Behind closed doors - Violence against domestic workers of India
Violence against women, is common in every sphere of work today but women employed in our domestic sectors, remain the most exploited and helpless of them.This large population, mainly of women and children,faces more than just abuse and prejudice at the hands of their employers.
Domestic workers (or "servants" as most of them are addressed in India),have slowly become a very important part of our lives, especially to those living in urban cities and leading a busy life.They sweep,they wash,they cook and even take care of our children and elderly.
Yet,these millions of women, men and children are denied their due credit and continue to remain invisible and silent.
Sangeeta, a 17-year-old domestic worker from Assam had come to Delhi to work as a domestic help in one of the posh localities. Within a short period of time, her daily torture and beatings started at the hands of her employer. Along with the emotional humiliation, she also faced extreme physical pain. It was only when the neighbors heard her pleas, did the police come. The police along with a group of activists working for the cause of domestic helps, rescued Sangeeta from that house and informed her parents. Once her parents reached, the employer managed to convince them and settled for an out of court decision where he paid them a measly sum as compensation for the beatings suffered by their daughter ( her body had bite marks all over ).Later the girl and her parents were sent back to Assam and nothing happened to the employer.
Similarly in the state of West Bengal,Hasina,a minor,was victimized repeatedly at her employer's house,with pins poked at her body including her private parts.Police's inaction failed to register a complaint in this case and the minor was left with some permanent emotional and physical damage.
Such ghastly horror stories are not isolated ones and there are many others whose stories never come out in the open.
With an estimated official figure of 90 million domestic workers in India ( with more than 20% being children below the age of 14),it is often the women and children who suffer the most. Unable to bear the harsh economic conditions, parents from tribal and poor communities,send their children to work in the cities, in the hope of earning extra income and leading a secured life.In turn, they get exploited, abused and tortured simultaneously.The 'placement agencies' who lure these people into the jobs,are often not registered with the government,and work hand in glove to exploit the young girls and children who come to them.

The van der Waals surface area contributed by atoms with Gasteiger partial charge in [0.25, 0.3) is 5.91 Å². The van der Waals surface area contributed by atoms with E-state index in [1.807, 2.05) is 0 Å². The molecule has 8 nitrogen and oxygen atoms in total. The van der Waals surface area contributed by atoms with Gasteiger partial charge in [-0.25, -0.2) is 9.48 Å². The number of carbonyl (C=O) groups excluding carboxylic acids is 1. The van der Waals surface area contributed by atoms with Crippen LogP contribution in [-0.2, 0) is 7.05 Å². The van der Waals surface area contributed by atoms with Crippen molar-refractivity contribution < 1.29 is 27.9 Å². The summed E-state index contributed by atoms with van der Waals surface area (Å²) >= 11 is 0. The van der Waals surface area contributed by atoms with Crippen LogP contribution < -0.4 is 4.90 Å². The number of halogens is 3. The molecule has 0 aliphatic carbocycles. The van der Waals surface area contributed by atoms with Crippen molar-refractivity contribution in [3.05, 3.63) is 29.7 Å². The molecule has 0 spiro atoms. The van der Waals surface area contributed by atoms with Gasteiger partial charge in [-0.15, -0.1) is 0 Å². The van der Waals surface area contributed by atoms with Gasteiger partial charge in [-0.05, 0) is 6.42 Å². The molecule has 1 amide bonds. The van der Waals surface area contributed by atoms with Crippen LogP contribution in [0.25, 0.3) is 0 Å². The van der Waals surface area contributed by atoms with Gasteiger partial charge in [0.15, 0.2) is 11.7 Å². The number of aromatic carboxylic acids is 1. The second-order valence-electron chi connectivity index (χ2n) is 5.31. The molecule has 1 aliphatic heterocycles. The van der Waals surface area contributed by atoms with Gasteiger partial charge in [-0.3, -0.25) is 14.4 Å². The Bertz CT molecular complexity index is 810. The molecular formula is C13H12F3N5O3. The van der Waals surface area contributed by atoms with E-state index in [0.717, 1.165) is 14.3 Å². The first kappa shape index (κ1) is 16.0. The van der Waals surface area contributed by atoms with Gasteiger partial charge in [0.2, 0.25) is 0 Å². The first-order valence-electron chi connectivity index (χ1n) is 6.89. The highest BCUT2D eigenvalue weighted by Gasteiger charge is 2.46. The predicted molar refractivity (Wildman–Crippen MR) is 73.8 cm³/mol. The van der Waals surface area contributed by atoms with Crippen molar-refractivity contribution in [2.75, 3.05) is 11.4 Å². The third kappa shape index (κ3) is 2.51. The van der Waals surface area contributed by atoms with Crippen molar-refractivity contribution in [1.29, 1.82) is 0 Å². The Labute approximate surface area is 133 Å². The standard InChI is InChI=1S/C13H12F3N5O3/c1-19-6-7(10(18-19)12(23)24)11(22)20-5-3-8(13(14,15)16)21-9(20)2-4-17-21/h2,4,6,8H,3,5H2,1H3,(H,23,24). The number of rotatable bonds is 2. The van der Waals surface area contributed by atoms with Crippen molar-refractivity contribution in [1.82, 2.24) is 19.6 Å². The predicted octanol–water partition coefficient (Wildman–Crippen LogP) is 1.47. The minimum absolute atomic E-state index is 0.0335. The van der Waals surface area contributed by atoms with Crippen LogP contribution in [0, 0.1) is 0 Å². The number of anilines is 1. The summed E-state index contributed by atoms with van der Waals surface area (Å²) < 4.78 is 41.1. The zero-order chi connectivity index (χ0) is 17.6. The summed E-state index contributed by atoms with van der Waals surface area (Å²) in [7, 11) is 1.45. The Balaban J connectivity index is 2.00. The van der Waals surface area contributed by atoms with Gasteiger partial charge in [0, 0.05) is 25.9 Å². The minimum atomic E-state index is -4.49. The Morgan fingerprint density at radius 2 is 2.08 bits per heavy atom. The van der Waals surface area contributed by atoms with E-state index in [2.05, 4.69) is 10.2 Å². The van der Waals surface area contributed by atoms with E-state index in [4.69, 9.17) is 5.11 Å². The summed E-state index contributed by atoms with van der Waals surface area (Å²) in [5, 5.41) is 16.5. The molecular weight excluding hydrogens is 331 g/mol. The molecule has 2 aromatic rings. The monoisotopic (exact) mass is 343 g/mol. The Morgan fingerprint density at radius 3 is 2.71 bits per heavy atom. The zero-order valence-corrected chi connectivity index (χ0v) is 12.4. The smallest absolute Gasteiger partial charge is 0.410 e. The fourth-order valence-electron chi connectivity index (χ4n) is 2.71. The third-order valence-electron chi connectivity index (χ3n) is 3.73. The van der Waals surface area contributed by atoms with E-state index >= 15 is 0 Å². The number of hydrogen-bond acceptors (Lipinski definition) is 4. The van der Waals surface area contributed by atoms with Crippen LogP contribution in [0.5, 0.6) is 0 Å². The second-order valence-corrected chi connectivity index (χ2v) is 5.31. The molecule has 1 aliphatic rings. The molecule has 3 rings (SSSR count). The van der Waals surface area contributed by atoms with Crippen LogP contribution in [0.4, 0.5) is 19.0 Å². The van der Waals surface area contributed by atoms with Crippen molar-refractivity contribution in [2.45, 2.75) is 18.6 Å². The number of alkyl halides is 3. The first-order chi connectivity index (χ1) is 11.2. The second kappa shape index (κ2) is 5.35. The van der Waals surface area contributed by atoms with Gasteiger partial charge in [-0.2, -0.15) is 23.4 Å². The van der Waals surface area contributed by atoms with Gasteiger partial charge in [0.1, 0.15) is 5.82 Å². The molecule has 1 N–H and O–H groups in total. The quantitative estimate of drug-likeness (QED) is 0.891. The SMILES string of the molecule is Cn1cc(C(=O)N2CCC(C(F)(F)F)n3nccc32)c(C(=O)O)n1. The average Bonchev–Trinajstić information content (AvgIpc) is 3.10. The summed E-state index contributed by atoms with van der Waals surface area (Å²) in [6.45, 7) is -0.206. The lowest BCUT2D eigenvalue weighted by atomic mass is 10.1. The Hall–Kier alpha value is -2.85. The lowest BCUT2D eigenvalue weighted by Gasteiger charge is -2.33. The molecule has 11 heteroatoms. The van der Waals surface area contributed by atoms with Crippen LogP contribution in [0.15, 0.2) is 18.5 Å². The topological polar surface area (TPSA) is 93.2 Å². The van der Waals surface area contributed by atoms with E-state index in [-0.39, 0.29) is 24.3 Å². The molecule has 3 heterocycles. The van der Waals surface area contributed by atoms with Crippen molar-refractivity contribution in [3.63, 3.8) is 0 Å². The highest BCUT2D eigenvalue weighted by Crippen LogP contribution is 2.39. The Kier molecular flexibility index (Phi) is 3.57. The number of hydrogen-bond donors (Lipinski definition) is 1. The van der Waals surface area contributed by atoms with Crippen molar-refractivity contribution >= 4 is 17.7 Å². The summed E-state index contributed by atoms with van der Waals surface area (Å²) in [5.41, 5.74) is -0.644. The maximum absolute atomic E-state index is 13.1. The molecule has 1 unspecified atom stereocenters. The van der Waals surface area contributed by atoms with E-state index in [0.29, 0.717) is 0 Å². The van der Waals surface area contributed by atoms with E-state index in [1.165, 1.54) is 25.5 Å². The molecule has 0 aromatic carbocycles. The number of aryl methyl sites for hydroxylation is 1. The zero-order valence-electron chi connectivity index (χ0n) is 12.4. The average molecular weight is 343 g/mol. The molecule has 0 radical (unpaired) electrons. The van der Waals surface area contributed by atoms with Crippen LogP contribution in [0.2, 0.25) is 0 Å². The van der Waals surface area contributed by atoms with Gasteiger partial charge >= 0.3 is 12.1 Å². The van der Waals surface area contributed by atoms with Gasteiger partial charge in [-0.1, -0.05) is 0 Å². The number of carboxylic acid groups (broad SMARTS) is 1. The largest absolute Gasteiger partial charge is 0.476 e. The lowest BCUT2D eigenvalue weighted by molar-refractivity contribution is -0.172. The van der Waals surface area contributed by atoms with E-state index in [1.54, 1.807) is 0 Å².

It is estimated that from the year 2010 to 2011, more than 8000 girls have gone missing from West Bengal alone, falling prey to false promises of secured jobs in the city. The parents remain helpless and the police refuse to cooperate.
But the govt.authorities finally seem to have taken cognizance of the matter and started putting together initiatives but a lot needs to be achieved.The grave situation seems to be changing, but at a very slow pace.
In 2011, after intense campaigning by various organizations who represent the domestic workers, the ILO (International Labor Organization) passed the Domestic Workers Convention (No 189). Yet almost two years later,India has done little to ratify this convention.
The ILO report "Domestic workers across the world : Global and regional statistics and the extent of legal protection, points out several loop holes that exists pertaining to the labor rights of domestic workers. For instance, more than half the domestic workers around the world, have no fixed minimum wage. The number of minimum working hours, weekly offs and maternity leaves are not clearly defined, hence are not acknowledged by the employers.
Few states of India, though have taken the right step toward this. Kerala, Andhra Pradesh,Karnataka and Bihar have recently recognized and included the domestic workers in the legal provisions for minimum wage. Entitlement to a weekly off and ban on children under the age of 14 from work,was also brought under the ambit of this legislation for domestic workers.
Also we have the Protection of Women Against Sexual Harassment at Workplace, 2010 bill, which approved the inclusion of domestic workers within the bill's purview. Judging by India's huge 4 million women domestic workers, the bill comes as a major victory in helping to protect and safeguard the rights of women workers as domestic helps.
Though the law and the steps taken are always welcomed but what really needs to change is our mindset and attitude toward these people.We meet them everyday, yet choose to ignore their existence. For us they remain as someone who works for us and is below us. We are their masters.This kind of attitude will not help in bringing any law into fruition.
The domestic workers need to understand that they are our "workers" and not slaves. They have the right and freedom to live with dignity as much as we do.
We need to start looking at them as individuals first,who deserve equal recognition for their work just as much as they deserve respect and dignity for who they are.